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HR to Legal: Leaders Make a Difference when Sexual Harassment Policies Are Priority

It’s more than just a phenomenon with a hashtag. In the #metoo era, business leaders have been presented with an opportunity to do better. When sexual harassment becomes part of a corporate culture, there is more at stake than just reputation. Sadly, when it permeates the climate of a business, the results are lower productivity, employee attrition, and an attitude of leniency toward sexual harassment throughout the organization. Generally, this leniency protects individuals who engage in misconduct while penalizing those individuals who speak up.

But several studies and surveys published within the last year point to an untapped, yet vital, talent among leaders that can influence, guide and develop a healthier and safer work environment for employees. This one critical aspect of leadership is communicating a zero-tolerance policy against sexual harassment. While communicating priorities in the right tone is a much-needed first step, additional follow-up with transparent policies and accountability through investigative processes can eradicate it entirely.

Many Surveys/Studies Reveal Strong Leadership May Be a Sexual Harassment Deterrent

Overall, 59 percent of women and 27 percent of men state that they have received unwanted sexual advances, or physical or verbal sexual harassment at work according to a recent Pew Research survey. And it’s not just harassment at the office, universities, and the military have also been under scrutiny as many more people publicly speak about their experiences. With so much at stake, Penn State offers a different look at leadership and its effect on sexual misconduct in the military with their study. This unique study suggests that the military’s success in reduced sexual misconduct is predicated on efforts to merge its sexual misconduct policies with leader development and accountability across all organizational levels. The results showed a fuller leadership model, influential leadership behavior and a healthier, more responsive and positive environment. Its revealing review indicates that leadership advocating against sexual harassment is the greatest deterrent and reduction to sexual harassment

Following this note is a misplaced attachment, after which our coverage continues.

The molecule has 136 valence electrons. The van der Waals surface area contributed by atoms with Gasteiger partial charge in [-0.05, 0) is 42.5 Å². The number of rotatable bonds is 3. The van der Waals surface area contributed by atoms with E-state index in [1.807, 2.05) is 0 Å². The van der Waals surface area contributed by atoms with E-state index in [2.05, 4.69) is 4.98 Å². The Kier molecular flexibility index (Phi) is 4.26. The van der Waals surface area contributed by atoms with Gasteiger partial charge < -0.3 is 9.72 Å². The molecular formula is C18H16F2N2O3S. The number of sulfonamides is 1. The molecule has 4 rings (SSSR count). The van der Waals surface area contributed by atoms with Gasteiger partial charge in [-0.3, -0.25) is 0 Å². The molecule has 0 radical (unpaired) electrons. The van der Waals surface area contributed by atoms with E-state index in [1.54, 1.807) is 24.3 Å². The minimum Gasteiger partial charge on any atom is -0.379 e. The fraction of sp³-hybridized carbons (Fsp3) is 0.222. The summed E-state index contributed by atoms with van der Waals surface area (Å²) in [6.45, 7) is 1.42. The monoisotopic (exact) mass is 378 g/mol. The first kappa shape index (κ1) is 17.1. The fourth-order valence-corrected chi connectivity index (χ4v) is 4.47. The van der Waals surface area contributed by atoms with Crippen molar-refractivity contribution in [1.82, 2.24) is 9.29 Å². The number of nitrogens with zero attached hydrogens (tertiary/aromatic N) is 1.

Perhaps the most telling study comes from the Harvard Business Review, which found that leaders do mold employees’ attitudes at every level. In their experiment with 618 participants, HBR read a brief statement from a fictional company, Soloda, revealing the results of a sexual harassment survey taken by its employees. The statement included a quote from their fictitious CEO indicating the severity of the issue, “The results of the survey are alarming.” Other participants received the same statement and a different quote which downplayed the results, “We are skeptical that the survey represents an accurate rate of sexual harassment at Soloda.”

What Leaders Should be Saying